Spatter is a naturally occurring phenomenon in L-PBF and it is the source for many defects that can adversely impact the mechanical properties of the component being built [4, 20,21,22,23,24]. Literature reports that when introducing additional laser energy sources, more spatter is ejected from the powder bed by increasing the recoil pressure above the melt pools [21, 23]. Often Argon gas flow is used over the build plate to sweep away the spatter from the print bed [20, 23]. Because of the metal vapor plume created by evaporation of the powder, spatter can enter the flow of the protective gas in a process called entrainment [4, 20,21,22]. Ly et al. [22] reported that the majority of spatter is ejected in the direction that is opposite the laser path. Spatter causes print quality issues as it typically has a separate chemical makeup, and, due to coalescence, can be much larger than the feedstock powder [4, 23, 24]. The differing chemical compositions coupled with the larger physical size of the spatter coalescence can result in harder to melt particles or un-melted regions which result in inefficient use of laser energy. Additionally, these larger particles may exhibit balling [4]. The large chunks can be caught by the recoating arm which then creates voids and divots in the powder which further leads to inefficient use of the laser’s energy [21]. Thus, spatter causes many issues for L-PBF and potentially even more so for ML-PBF.

Porosity from gas being subsumed under the powder can cause vapor depression zones or keyholes. Lack of fusion is also prevalent when spatter is involved due to inclusions of un-melted particles. Balling of spatter can create regions lacking powder, which results in uneven melt pools, thus not being able to properly fuse the region. Porosity can initiate cracks and deformations within layers that inevitably leads to a degradation of mechanical properties within the part [4, 17]. Therefore, porosity may be higher if non-optimal gas flow strategies are used.

Post processing heat treatments are a common method [6] employed to alleviate residual stress [2, 16] within the part. To reduce degradation of mechanical properties from porosity, many metallic parts in L-PBF undergo thermal treatments such as hot isostatic pressing [25,26,27]. The goal of these heat treatments is to prevent warpage, cracks, and increase mechanical properties. However, post-process heat treatments generally cannot rectify cracks that are created during the build process [16]. Additionally, the treatments increase the time and cost of producing samples. Therefore, instead of only relying on thermal post processing to reduce porosity and residual stress, scan and airflow strategies can be employed to ameliorate temperature gradients, spatter, lack of fusion and other issues that cause detrimental part performance.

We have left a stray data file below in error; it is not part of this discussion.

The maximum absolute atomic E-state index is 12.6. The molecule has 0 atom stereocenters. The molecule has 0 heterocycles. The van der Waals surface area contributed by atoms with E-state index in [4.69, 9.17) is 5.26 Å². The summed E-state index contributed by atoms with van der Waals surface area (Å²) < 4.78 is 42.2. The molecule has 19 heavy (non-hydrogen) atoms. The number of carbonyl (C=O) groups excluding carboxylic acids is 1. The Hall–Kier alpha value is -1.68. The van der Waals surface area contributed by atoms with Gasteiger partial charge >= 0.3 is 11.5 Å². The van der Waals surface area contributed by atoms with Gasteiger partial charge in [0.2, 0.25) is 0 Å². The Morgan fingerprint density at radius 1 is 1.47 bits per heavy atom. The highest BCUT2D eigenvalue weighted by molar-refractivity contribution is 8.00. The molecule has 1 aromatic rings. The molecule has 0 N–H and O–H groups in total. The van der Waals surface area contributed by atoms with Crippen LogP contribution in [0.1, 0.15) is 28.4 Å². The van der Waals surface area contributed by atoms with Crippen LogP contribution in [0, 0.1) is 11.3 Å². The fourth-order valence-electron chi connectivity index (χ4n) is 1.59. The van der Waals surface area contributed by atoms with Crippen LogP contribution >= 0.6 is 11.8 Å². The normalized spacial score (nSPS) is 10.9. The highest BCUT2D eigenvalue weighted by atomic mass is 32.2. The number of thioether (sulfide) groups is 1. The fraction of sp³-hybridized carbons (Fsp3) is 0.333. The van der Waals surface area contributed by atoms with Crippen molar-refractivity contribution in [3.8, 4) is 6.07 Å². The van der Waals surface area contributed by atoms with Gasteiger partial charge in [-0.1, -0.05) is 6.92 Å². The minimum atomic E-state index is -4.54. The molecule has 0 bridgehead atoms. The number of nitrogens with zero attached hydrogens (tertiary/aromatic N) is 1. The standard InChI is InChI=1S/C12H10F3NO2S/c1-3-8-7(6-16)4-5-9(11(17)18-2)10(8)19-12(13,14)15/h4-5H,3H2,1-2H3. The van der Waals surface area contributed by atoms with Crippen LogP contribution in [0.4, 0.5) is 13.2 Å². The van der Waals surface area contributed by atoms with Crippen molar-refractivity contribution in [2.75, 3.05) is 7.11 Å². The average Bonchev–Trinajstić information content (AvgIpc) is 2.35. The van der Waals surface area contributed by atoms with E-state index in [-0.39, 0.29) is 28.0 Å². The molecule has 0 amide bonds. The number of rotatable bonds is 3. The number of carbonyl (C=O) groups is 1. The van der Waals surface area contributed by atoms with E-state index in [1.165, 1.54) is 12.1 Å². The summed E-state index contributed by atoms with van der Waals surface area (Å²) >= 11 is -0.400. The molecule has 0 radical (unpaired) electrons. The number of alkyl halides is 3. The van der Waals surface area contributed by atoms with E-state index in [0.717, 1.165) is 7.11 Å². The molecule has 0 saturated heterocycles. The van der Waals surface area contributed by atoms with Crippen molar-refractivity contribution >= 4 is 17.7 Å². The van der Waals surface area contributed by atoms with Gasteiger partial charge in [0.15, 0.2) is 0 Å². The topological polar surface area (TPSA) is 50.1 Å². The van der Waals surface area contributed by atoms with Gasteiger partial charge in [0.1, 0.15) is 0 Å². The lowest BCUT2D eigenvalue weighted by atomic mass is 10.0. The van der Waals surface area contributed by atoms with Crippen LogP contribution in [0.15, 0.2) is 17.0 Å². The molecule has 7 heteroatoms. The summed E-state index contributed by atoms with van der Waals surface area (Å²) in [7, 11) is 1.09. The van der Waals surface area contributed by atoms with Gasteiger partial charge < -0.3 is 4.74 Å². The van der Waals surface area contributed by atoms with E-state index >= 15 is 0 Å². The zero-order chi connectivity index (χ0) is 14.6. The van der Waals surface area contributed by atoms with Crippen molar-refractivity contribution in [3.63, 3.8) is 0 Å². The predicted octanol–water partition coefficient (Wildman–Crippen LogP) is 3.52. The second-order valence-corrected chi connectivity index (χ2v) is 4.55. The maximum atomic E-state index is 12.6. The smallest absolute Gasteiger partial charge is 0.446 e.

Scan strategies are predetermined methods that helps dictate how lasers traverse the build plate and melt powder. Scan strategies are crucial to ML-PBF as the amount of residual stress in a part is influenced by the chosen scan strategy [4, 5, 7, 17,18,19,20]. Many scan strategies have been developed and studied with the goal of mitigating the production of residual stress in manufactured parts. Zhang et al. investigated 12 different scan strategies to compare the effects of each strategy on temperature, final residual stresses, and z-direction deflections [19]. Additionally, He et al. describes “An Intelligent Scanning Strategy (SmartScan)” to achieve optimized uniform temperature distribution [16]. Despite the use of several scan strategies, large temperature gradients and spatter are unavoidable, but the goal of properly selecting a scan strategy, is to mitigate the formation of defects and residual stresses as much as possible. In addition to selecting a fitting scan strategy for a build, introducing a protective gas flow can also be beneficial.

This study employs four distinct combinations of laser scan and argon flow strategies on L-PBF Ti-6Al-4 V lattice structures to evaluate the differences in quasi-static mechanical responses. These lattice structures are of similar design and material to those used in medical devices. The efforts also vary the number of lasers used in the printing of samples to compare ML-PBF to single L-PBF. After each lattice sample was printed in one of four methods, they were subjected to a compression test to extract compressive mechanical performance metrics. A statistical analysis on the compressive metrics were performed to quantify potential differences. Additionally, μCT scans were performed on the samples to observe geometric differences. The results may help future users of multi-laser AM systems more efficiently select a process setup that caters to their device performance needs.

Materials and methods

A preliminary study was performed to help identify a sample design which printed well given default print parameters and was representative of medical device lattice structures. Regular-repeating Body Centered Cubic (BCC) lattice structures made from Ti-6Al-4 V were selected from the preliminary study. Samples were approximately 12 mm in diameter, 29.5 mm in height, and had a designed strut diameter of 0.4 mm and a pore size of 1.3 mm. All samples were fabricated from Ti-6Al-4 V powder on an EOS M300–4 (Electro Optical Systems GmbH; Krailling, Germany). This AM system employs an argon flow sheath from left to right over the build plate (when facing the primary window of the system). Four different laser scan and argon flow strategies were employed, Fig. 1. Nominal print parameters from the OEM’s software for the AM system were used since they generally resulted in reasonable starting mechanical outputs.